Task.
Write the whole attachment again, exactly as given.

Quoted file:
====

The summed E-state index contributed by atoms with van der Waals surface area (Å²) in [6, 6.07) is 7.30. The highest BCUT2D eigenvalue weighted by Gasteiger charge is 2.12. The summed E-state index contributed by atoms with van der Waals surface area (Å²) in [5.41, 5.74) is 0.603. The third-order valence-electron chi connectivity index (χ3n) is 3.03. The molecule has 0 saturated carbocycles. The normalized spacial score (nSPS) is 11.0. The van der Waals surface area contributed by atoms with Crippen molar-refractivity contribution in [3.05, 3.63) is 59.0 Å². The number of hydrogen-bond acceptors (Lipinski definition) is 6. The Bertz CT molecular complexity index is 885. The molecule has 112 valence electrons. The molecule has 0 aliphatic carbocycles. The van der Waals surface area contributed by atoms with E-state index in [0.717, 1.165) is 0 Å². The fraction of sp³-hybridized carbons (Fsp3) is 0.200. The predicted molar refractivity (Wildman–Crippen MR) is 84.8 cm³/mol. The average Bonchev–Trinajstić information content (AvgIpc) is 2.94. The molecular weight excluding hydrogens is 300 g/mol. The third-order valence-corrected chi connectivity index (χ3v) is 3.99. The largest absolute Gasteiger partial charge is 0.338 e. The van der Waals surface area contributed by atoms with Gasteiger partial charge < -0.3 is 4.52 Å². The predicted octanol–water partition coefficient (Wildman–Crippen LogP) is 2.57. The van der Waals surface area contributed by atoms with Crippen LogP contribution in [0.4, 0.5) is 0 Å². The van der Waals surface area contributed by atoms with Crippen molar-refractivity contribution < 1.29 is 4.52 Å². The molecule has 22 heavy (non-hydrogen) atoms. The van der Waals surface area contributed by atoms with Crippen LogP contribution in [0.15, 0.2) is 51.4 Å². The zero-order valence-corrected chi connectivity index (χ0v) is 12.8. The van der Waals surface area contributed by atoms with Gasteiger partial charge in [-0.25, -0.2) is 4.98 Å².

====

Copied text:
The summed E-state index contributed by atoms with van der Waals surface area (Å²) in [6, 6.07) is 7.30. The highest BCUT2D eigenvalue weighted by Gasteiger charge is 2.12. The summed E-state index contributed by atoms with van der Waals surface area (Å²) in [5.41, 5.74) is 0.603. The third-order valence-electron chi connectivity index (χ3n) is 3.03. The molecule has 0 saturated carbocycles. The normalized spacial score (nSPS) is 11.0. The van der Waals surface area contributed by atoms with Crippen molar-refractivity contribution in [3.05, 3.63) is 59.0 Å². The number of hydrogen-bond acceptors (Lipinski definition) is 6. The Bertz CT molecular complexity index is 885. The molecule has 112 valence electrons. The molecule has 0 aliphatic carbocycles. The van der Waals surface area contributed by atoms with E-state index in [0.717, 1.165) is 0 Å². The fraction of sp³-hybridized carbons (Fsp3) is 0.200. The predicted molar refractivity (Wildman–Crippen MR) is 84.8 cm³/mol. The average Bonchev–Trinajstić information content (AvgIpc) is 2.94. The molecular weight excluding hydrogens is 300 g/mol. The third-order valence-corrected chi connectivity index (χ3v) is 3.99. The largest absolute Gasteiger partial charge is 0.338 e. The van der Waals surface area contributed by atoms with Gasteiger partial charge < -0.3 is 4.52 Å². The predicted octanol–water partition coefficient (Wildman–Crippen LogP) is 2.57. The van der Waals surface area contributed by atoms with Crippen LogP contribution in [0.4, 0.5) is 0 Å². The van der Waals surface area contributed by atoms with Crippen molar-refractivity contribution < 1.29 is 4.52 Å². The molecule has 22 heavy (non-hydrogen) atoms. The van der Waals surface area contributed by atoms with Crippen LogP contribution in [0.15, 0.2) is 51.4 Å². The zero-order valence-corrected chi connectivity index (χ0v) is 12.8. The van der Waals surface area contributed by atoms with Gasteiger partial charge in [-0.25, -0.2) is 4.98 Å².